>Articles>5 Reasons to Monitor Ethylene in the Agriculture Supply Chain

5 Reasons to Monitor Ethylene in the Agriculture Supply Chain

Dr. Vijayalaxmi Kinhal

November 15, 2022 at 7:38 pm | Updated November 17, 2022 at 6:00 pm | 5 min read

In every development stage, plants produce ethylene, which can be beneficial and harmful.

  • The ripening effect is by far the most economically crucial effect of the gas, followed by abscissing effects.  
  • Lesser known ethylene effects that need to be controlled in the supply chain are sprouting and pathogen detection. 

Ethylene is a phytohormone produced by plants in all phases of their lifecycle and involved in many physiological processes. Monitoring the gas levels in the supply chain can reduce agriculture yield loss. Find the critical points in the supply chain where monitoring ethylene can help your business. 

 

  1. Ripening

 

Figure 1: Fruit ripening patterns of climacteric versus non-climacteric fruits, UC Davis. (Image credits: https://extension.umd.edu/resource/ethylene-and-regulation-fruit-ripening). 

 

Ethylene (C2H4) is an odorless and colorless gas that diffuses within plants and between fresh produce. Its effect on ripening is its most important property in the supply chain.  

 

Climacteric fruits, like apples, mangoes, avocados, bananas, tomatoes, etc., require ethylene for ripening. This process starts with an increase in respiration rate and an initial release of ethylene, which triggers more ethylene, as it is autocatalytic, see Figure 1. Ethylene softens fruit tissue by dissolving pectin, induces color change, and converts starches into sugars. The process starts while the fruits are on the tree and continue after harvest.  

 

Ethylene is monitored on the farms and in the postharvest stages. Food producers aim to keep their fresh produce at lower temperatures during storage to slow down respiration and ethylene production. Any ethylene detected is removed by scrubbing, reducing concentrations. Once ethylene is produced, it leads to ripening, over-ripening, and the decay of fruits and vegetables, making them unmarketable as well as lowering profits.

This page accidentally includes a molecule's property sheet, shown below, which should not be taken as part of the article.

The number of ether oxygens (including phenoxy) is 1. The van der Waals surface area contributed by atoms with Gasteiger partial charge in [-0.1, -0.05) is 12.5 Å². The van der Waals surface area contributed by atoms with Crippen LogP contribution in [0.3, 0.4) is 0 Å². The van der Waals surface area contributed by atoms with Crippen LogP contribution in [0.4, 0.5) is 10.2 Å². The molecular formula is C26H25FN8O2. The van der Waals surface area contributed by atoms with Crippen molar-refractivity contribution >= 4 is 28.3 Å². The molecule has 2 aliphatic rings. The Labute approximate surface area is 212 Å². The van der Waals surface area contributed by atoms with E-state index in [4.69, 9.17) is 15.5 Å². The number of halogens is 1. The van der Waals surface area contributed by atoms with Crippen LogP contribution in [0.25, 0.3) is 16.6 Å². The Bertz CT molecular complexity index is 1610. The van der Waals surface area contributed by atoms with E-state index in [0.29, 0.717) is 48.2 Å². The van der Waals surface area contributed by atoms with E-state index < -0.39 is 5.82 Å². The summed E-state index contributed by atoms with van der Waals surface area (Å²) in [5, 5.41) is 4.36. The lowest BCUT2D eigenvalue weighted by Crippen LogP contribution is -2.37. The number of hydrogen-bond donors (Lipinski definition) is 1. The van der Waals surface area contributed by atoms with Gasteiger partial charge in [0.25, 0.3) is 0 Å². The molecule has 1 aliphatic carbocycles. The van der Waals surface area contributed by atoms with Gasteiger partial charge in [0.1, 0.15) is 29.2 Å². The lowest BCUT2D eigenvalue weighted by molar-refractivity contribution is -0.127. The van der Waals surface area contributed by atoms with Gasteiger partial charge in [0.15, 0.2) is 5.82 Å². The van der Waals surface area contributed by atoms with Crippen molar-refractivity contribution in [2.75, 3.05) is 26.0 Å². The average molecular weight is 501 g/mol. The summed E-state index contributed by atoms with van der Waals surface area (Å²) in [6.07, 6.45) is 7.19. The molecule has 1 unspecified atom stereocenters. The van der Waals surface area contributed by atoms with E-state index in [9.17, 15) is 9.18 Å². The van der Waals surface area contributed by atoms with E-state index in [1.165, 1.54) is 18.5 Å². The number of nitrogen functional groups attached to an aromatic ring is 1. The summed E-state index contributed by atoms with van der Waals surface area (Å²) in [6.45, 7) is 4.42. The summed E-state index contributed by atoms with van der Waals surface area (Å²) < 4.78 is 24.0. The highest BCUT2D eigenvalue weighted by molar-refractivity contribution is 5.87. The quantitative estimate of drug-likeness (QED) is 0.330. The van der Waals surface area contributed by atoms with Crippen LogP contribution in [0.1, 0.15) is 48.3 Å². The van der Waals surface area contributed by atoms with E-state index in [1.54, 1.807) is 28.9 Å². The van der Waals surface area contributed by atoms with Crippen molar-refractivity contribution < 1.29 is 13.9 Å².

A few days before selling, suppliers will provide artificially manufactured ethylene in prescribed concentrations and temperatures in ripening rooms to produce ripe fruits for retail. 

 

Non-climacteric fruits do not need ethylene for ripening, for example, grapes, strawberries, and cherries. However, many are ethylene-sensitive, as the hormone causes decay and senescence. These ethylene-sensitive fruits, for example, cauliflower, carrots, beans, eggplants, onions, watermelon, etc., should not be stored near climacteric fruits to prevent spoilage.  

 

  1. Bruising

Ethylene is also the stress hormone, and a plant or fruit will release gas in response to abiotic stress, like wounding, hypoxia, and chilling. In all cells, Ethylene is present in small quantities, but its levels increase in stressed cells and tissue. 

 

So when fruits and vegetables are bruised during handling and transport, or suffer chilling injury or lack of oxygen in cold storage rooms, ethylene levels increase in stressed tissues. 

 

Ethylene signaling starts a programmed cell death in the damaged cells and tissues, beginning decay. This will again lead to fruit rejection and waste. So regular monitoring of ethylene levels with non-destructive gas analysis devices can help stakeholders identify spoiled fruits before visual symptoms become apparent. These can be sorted and culled to prevent ethylene from spreading to other fruits and triggering premature ripening.  

 

  1. Detecting Fungal and Insect Attacks

Plants suffering biotic stress from pathogens will also respond by triggering ethylene release in the affected tissue. The hormone is the principal modulator of plants’ various mechanisms to react to pathogen attacks. These actions include controlling the genes and synthesizing other hormones like salicylic acid and jasmonate. This produces a differentiated response to diseases. 

 

The presence of pathogens preharvest, bruising and damage to the external skin during transport, or improper storage conditions can spread fungi and other diseases during the supply chain.  

 

Traditional fresh produce was examined physically or by a destructive laboratory microscopic examination for pathogens or pests. Since ethylene production is established with diseases and pest attacks, stakeholders can monitor non-destructively ethylene levels to identify biotic stress before it spreads to the entire batch and spoils profits.